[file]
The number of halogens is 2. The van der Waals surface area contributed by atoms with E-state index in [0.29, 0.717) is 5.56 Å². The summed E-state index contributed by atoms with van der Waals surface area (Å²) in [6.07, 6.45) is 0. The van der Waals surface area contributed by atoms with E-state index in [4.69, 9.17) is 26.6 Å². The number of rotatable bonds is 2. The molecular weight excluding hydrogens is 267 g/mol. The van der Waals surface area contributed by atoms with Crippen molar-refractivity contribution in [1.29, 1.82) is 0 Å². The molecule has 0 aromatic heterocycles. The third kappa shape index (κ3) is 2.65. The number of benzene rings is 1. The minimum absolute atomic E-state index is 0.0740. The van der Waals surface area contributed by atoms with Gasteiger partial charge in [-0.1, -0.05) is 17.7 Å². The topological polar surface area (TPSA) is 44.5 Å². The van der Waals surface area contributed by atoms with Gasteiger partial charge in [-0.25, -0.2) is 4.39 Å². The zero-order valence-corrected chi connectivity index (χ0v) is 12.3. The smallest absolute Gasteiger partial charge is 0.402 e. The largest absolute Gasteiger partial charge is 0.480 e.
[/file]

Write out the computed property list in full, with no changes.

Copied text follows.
The number of halogens is 2. The van der Waals surface area contributed by atoms with E-state index in [0.29, 0.717) is 5.56 Å². The summed E-state index contributed by atoms with van der Waals surface area (Å²) in [6.07, 6.45) is 0. The van der Waals surface area contributed by atoms with E-state index in [4.69, 9.17) is 26.6 Å². The number of rotatable bonds is 2. The molecular weight excluding hydrogens is 267 g/mol. The van der Waals surface area contributed by atoms with Crippen molar-refractivity contribution in [1.29, 1.82) is 0 Å². The molecule has 0 aromatic heterocycles. The third kappa shape index (κ3) is 2.65. The number of benzene rings is 1. The minimum absolute atomic E-state index is 0.0740. The van der Waals surface area contributed by atoms with Gasteiger partial charge in [-0.1, -0.05) is 17.7 Å². The topological polar surface area (TPSA) is 44.5 Å². The van der Waals surface area contributed by atoms with Gasteiger partial charge in [-0.25, -0.2) is 4.39 Å². The zero-order valence-corrected chi connectivity index (χ0v) is 12.3. The smallest absolute Gasteiger partial charge is 0.402 e. The largest absolute Gasteiger partial charge is 0.480 e.